Economics at your fingertips  

Costs of greenhouse gas abatement: meta-analysis of post-SRES mitigation scenarios

Terry Barker, Jonathan Köhler and Marcelo Villena

Environmental Economics and Policy Studies, 2002, vol. 5, issue 2, 135-166

Abstract: Economic analyses have produced widely differing estimates of the economic implications of policies for greenhouse gas (GHG) mitigation, ranging from high costs to modest benefits. The main reason for the differences appears to be differences in approaches and assumptions. This paper analyzes the extent to which the post-SRES 1 (after the IPCC Special Report on Emissions Scenarios) model results for the global costs of GHG mitigation can be explained by the model’s characteristics and the assumptions adopted. The research applies meta-analysis methodology combined with scatter plots of the data to identify the ranges of the results and outlying data points. A database of scenarios and results was compiled for the post-SRES scenarios, which has the major advantage that all seven models for which suitable data are available have been run using the same, independently defined scenarios. The results are strongly clustered, with only a few results outside the range of −4% to 0% gross domestic product (GDP), with a strong correlation between CO 2 reduction and GDP reduction. A set of model characteristics is found to be highly significant (1% level), explaining some 70% of the variance. The main conclusion is that all modeling results regarding “GDP costs of mitigating climate change” should be qualified by the key assumptions leading to the estimates. The treatment of these assumptions can lead to the mitigation being associated with increases in GDP or with reductions. Copyright Springer Japan 2002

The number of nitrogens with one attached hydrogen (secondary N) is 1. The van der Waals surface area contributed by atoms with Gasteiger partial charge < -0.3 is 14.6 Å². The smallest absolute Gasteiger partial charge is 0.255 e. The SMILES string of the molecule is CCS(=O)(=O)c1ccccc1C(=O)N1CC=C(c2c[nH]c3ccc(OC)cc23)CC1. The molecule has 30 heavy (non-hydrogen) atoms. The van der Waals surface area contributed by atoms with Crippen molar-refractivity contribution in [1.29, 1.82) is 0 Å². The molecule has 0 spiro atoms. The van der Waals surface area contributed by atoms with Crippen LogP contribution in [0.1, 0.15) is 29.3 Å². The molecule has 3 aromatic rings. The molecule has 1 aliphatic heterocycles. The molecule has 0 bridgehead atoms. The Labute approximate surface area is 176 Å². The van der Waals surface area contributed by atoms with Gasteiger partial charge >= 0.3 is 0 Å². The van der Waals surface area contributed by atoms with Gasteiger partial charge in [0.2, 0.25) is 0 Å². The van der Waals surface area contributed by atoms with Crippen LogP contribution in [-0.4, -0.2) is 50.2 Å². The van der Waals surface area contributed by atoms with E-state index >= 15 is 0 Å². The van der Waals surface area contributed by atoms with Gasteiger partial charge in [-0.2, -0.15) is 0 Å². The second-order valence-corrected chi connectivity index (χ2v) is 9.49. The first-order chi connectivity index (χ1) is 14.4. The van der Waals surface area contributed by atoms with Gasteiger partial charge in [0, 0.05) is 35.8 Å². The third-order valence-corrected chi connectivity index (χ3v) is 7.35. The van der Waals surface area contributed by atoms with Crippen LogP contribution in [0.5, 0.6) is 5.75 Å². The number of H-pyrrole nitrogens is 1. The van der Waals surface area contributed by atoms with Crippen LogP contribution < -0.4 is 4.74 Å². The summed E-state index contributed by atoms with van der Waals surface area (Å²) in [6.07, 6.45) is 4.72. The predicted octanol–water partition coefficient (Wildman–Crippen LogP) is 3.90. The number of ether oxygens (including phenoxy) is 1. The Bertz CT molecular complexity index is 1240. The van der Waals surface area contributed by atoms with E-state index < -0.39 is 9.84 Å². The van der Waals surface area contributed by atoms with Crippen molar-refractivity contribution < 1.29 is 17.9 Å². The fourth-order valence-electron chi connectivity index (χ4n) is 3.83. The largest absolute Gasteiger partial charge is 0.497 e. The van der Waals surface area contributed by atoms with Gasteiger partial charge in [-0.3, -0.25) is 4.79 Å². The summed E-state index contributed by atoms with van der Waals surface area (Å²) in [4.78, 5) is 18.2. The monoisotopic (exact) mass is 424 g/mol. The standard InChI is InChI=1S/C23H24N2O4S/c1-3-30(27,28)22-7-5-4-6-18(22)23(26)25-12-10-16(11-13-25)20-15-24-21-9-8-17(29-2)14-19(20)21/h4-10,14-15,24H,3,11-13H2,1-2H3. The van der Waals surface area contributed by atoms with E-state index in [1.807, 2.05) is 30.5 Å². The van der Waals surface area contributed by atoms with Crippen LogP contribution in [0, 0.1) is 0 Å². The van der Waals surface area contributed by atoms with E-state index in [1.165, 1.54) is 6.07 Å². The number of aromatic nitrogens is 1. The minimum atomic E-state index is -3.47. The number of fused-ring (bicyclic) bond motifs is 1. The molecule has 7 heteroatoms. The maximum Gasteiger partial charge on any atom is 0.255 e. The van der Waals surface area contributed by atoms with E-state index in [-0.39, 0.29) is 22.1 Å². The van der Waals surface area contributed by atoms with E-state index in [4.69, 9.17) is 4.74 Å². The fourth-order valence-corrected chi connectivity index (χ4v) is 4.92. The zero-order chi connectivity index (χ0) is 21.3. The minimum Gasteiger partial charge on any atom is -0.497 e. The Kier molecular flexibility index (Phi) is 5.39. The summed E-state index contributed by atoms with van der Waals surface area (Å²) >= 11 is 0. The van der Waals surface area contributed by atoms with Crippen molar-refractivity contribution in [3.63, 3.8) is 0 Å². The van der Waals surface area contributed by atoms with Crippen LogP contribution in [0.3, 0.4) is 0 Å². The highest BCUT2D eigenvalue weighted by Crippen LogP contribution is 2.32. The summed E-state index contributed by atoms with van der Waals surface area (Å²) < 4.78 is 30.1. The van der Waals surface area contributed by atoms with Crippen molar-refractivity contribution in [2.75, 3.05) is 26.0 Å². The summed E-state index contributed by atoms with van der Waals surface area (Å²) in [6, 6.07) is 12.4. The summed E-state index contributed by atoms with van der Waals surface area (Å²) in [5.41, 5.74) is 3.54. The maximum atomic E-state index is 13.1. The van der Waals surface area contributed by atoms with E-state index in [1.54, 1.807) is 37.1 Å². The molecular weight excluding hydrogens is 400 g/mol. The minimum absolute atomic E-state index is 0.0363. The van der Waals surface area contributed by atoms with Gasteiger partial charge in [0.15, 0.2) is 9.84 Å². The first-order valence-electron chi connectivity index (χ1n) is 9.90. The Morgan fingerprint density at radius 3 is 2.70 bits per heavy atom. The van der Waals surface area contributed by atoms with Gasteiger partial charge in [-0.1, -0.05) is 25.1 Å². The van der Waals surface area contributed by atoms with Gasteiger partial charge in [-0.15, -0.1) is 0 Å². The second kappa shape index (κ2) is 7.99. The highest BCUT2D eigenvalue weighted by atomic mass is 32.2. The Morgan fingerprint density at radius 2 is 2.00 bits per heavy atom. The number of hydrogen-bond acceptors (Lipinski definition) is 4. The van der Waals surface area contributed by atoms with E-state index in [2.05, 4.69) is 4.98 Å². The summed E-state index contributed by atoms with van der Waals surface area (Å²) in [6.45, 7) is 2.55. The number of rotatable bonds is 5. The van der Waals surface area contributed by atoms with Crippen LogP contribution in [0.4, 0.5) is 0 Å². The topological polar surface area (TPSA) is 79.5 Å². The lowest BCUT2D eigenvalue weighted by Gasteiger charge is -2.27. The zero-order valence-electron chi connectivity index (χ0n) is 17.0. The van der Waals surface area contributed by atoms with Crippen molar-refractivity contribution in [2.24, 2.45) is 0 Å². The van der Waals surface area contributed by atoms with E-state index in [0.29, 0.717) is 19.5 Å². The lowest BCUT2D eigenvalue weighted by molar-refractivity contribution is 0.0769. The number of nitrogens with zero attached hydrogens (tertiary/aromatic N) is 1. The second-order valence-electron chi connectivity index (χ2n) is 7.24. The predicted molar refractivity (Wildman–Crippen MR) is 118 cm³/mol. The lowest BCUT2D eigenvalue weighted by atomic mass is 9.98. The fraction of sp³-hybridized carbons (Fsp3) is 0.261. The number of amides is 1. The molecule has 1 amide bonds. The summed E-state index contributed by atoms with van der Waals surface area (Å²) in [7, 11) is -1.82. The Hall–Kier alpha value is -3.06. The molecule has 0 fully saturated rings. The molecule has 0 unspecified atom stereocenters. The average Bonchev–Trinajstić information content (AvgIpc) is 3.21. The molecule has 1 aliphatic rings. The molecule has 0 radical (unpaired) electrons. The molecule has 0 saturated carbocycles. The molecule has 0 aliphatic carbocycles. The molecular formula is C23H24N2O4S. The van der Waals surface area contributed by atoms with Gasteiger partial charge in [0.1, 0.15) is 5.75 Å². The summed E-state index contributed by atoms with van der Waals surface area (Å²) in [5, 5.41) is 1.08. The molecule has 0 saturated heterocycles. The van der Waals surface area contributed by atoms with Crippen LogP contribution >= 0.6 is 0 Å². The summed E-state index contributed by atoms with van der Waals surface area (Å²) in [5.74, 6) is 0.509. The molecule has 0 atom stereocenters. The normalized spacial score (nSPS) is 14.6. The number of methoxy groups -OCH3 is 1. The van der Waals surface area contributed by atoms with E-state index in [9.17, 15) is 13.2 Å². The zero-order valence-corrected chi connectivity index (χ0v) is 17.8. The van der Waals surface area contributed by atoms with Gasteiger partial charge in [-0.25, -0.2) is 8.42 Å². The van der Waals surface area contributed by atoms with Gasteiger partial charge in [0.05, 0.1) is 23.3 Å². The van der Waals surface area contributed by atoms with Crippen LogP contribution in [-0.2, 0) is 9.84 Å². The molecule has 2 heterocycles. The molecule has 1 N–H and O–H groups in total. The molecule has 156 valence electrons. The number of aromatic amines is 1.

Keywords: GHG policy models; Post-SRES scenarios; Model comparisons (search for similar items in EconPapers)
Date: 2002
References: View references in EconPapers View complete reference list from CitEc
Citations: View citations in EconPapers (14) Track citations by RSS feed

Downloads: (external link) (text/html)
Access to full text is restricted to subscribers.

Related works:
This item may be available elsewhere in EconPapers: Search for items with the same title.

Export reference: BibTeX RIS (EndNote, ProCite, RefMan) HTML/Text

Persistent link:

Ordering information: This journal article can be ordered from
http://www.springer. ... mental/journal/10018

DOI: 10.1007/BF03354027

Access Statistics for this article

Environmental Economics and Policy Studies is currently edited by Ken-Ichi Akao

More articles in Environmental Economics and Policy Studies from Springer, Society for Environmental Economics and Policy Studies - SEEPS Contact information at EDIRC.
Bibliographic data for series maintained by Sonal Shukla ().

Page updated 2020-05-05
Handle: RePEc:spr:envpol:v:5:y:2002:i:2:p:135-166